An Oxford alumnus has been awarded a share of the 2016 Nobel Prize in Physics.
Professor Kosterlitz, now of Brown University in the US, shared half the prize with Professor Duncan Haldane of Princeton University, USA, with the other half going to Professor David Thouless of the University of Washington, USA.
The Royal Swedish Academy of Sciences, which awards the Nobel Prize in Physics, cited the three scientists' 'theoretical discoveries of topological phase transitions and topological phases of matter'.
Topology is a branch of mathematics that deals with the idea that some things can be smoothly deformed into each other, whereas other things cannot be deformed into each other without something disruptive happening along the way. For example, a soccer ball can be smoothly deformed into a rugby ball, but not into a coffee cup, because there would be some distinct moment when the handle of the cup has to be closed up. However, a coffee cup can be deformed into a doughnut because they both have a 'handle'.
The Academy said: 'This year's Laureates opened the door on an unknown world where matter can assume strange states. They have used advanced mathematical methods to study unusual phases, or states, of matter, such as superconductors, superfluids or thin magnetic films. Thanks to their pioneering work, the hunt is now on for new and exotic phases of matter. Many people are hopeful of future applications in both materials science and electronics.
'The three Laureates' use of topological concepts in physics was decisive for their discoveries. Topology is a branch of mathematics that describes properties that only change step-wise. Using topology as a tool, they were able to astound the experts. In the early 1970s, Michael Kosterlitz and David Thouless overturned the then current theory that superconductivity or suprafluidity could not occur in thin layers. They demonstrated that superconductivity could occur at low temperatures and also explained the mechanism, phase transition, that makes superconductivity disappear at higher temperatures.'
Frank Close, Professor of Physics at Oxford University and a Fellow of Exeter College, Oxford, shared an office with Professor Kosterlitz when they were studying for their DPhils in Oxford in the late 1960s. He recalled: 'Mike was at that time working in theoretical particle physics from Monday to Thursday, but on Friday he would disappear and head off in his car to the Scottish mountains for the weekend. Mike was an avid climber, and to reduce the likelihood of falling off a rock-face he had a wrist strengthener, which he would squeeze in his left fist while writing with a pen in his right hand (those were the days when people actually wrote on paper rather than typed on laptops). Whenever he paused for thought, he would put down the pen and transfer the wrist strenghener to his right fist.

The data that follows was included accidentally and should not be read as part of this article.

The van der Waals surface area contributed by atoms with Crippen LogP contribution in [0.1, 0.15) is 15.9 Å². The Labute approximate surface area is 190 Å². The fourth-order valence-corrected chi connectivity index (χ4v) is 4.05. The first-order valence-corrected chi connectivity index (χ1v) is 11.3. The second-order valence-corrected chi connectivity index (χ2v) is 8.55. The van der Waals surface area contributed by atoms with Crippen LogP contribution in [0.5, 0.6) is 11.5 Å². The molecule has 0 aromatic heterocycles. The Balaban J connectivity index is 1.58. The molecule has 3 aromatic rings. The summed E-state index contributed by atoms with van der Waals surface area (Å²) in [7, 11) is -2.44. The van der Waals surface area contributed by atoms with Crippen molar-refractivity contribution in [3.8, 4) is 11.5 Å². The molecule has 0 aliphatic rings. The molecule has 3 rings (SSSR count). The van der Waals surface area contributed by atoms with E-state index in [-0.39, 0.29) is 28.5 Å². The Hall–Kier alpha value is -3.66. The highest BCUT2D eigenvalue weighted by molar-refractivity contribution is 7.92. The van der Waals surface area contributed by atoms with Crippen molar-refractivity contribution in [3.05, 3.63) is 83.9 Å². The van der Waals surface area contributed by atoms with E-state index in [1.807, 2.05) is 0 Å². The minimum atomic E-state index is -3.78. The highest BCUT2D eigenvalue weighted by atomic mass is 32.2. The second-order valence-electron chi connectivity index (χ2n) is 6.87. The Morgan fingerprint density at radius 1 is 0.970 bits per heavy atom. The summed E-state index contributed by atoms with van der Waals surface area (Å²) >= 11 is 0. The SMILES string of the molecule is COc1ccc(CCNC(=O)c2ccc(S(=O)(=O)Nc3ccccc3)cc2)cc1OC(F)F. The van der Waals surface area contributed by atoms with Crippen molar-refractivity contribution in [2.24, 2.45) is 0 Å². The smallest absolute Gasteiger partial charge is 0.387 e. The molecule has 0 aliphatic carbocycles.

'After he left Oxford he moved into condensed matter physics and did his great work on what became known as Kosterlitz-Thouless vortices. And he kept climbing. I am delighted that today he has reached the top of another mountain.'
The Academy added: 'We now know of many topological phases, not only in thin layers and threads, but also in ordinary three-dimensional materials. Over the last decade, this area has boosted frontline research in condensed matter physics, not least because of the hope that topological materials could be used in new generations of electronics and superconductors, or in future quantum computers. Current research is revealing the secrets of matter in the exotic worlds discovered by this year’s Nobel Laureates.'
Professor John Wheater, Head of the Department of Physics at Oxford, said: 'The Department is delighted to see one of its alumni honoured by the Nobel Prize committee and warmly congratulates all three winners of this year's Nobel Prize in Physics.'